The Slickrock Bike Trail. Photo © Bill McRae.

Biking in Moab: Tours, Tips and Etiquette

Moab is the West’s most noted mountain bike destination. Here’s everything you need to know about setting out on the trails, from prepping for your trip and helping preserve the fragile desert to bike rentals, repairs, and cycling tours.

A row of draft beer spigots line in the bar in a traditional English pub.

Tipping in London

When you first come to another country, it is difficult to know when, who, or how much you should tip the service provider. Certainly here in the United Kingdom there isn’t the strong tipping culture that you get in the United States, where tips are considered part of a service provider’s pay. With this ambiguity in mind, here is a quick guide to tipping in London.

A row of kneeling statues with their hands in the wai pose.

Conduct and Etiquette in Thailand

Thais are generally an extremely friendly, social, and curious people. A mai pen rai attitude, which loosely translates as “no worries,” pervades casual social interactions. That said, failing to observe certain key social customs may offend. Take the time to familiarize yourself with the wai, daily conduct and etiquette, and how to properly address everyone from coworkers to shop clerks.

Waiting in line at the Bank of London. Photo © Sean O'Neill, licensed Creative Commons 2.0.

Day-to-Day Etiquette in London

While Americans are generally regarded as being forthright and on the loud side, the British are known quite rightly for their steely reserve, as well as their ironic and sarcastic sense of humor. On the whole, you’ll find plenty of day-to-day formality in Britain and the best way to avoid a cultural mishap-and not commit a dreaded ‘jump the queue’ move-is to brush up before you go

Bronze statue depicting the Maori in Wellington Harbourfront. Photo © Patricia Hofmeester/123rf.

New Zealand Etiquette and Cultural Customs

Kiwis are quite proud of their national identity, and they will appreciate you embracing their ways as a newcomer. Respect the way things are done in New Zealand, including recognizing the bicultural elements of their culture involving the Maori. Generally, you’ll find Kiwi culture is very informal. If you want to fit in, the best thing you can do is relax and try to have some fun.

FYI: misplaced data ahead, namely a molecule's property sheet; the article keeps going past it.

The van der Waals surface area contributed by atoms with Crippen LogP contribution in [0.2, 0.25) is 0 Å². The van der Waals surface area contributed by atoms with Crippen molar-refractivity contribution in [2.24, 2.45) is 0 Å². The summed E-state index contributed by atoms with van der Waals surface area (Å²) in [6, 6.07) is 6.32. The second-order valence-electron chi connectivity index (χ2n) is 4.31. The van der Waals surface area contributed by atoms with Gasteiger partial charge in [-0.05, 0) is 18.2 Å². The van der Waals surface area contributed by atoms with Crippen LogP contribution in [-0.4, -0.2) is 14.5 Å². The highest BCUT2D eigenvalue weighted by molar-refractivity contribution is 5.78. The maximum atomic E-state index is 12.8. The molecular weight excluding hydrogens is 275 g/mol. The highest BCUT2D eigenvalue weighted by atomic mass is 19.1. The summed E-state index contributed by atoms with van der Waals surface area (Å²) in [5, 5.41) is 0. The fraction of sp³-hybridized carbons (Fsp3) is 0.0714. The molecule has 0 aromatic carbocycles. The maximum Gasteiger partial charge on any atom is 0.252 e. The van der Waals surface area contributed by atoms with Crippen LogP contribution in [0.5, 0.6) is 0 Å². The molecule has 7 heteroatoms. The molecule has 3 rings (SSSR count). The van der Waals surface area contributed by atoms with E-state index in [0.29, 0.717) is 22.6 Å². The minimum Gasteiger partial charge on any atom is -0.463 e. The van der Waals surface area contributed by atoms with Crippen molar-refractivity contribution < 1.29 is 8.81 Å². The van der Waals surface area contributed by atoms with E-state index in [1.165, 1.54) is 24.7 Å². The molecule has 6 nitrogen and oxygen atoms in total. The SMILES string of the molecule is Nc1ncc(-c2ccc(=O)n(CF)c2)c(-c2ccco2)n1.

People queued at the foot of the Eiffel Tower.

Customs and Etiquette in Paris

One of the first things you’ll notice about living in Paris is the formal politesse that pervades daily interactions. More important than mimicking the French version of Emily Post is to simply treat everyone you encounter with respect. Do as the locals do and be liberal with your pleases and thank-yous.

A mother and daughter standing on their porch in Nicaragua. Photo © Robert Lerich/123rf.

Nicaraguan Customs and Etiquette

Nicaraguans are generally open, talkative, and hospitable. In most areas of the country, Nicaraguans are accustomed to seeing foreigners, but they are still curious and not very discreet. Learning what to expect from your host country’s people, what they expect from you, and the the ins and outs of daily life when it comes to customs and etiquette will go a long way in making your travels smoother.

A Mayan woman and child from the Huehuetenango highlands. Photo © Al Argueta.

Etiquette and Customs in Guatemala

You’ll find most Guatemalans are warm and friendly, and Guatemalans from all walks of life value politeness and good manners. Getting to know social etiquette, common customs, and general expectations in appearance and conduct–especially the courtesy you should show when seeking photographs–will go far in making your travels easier and much more genuine.

Colorful murals adorn homes in Ataco, El Salvador.

Etiquette in El Salvador

Etiquette in El Salvador isn’t particularly complicated, but there are day-to-day situations these useful phrases and tips will help you smoothly navigate.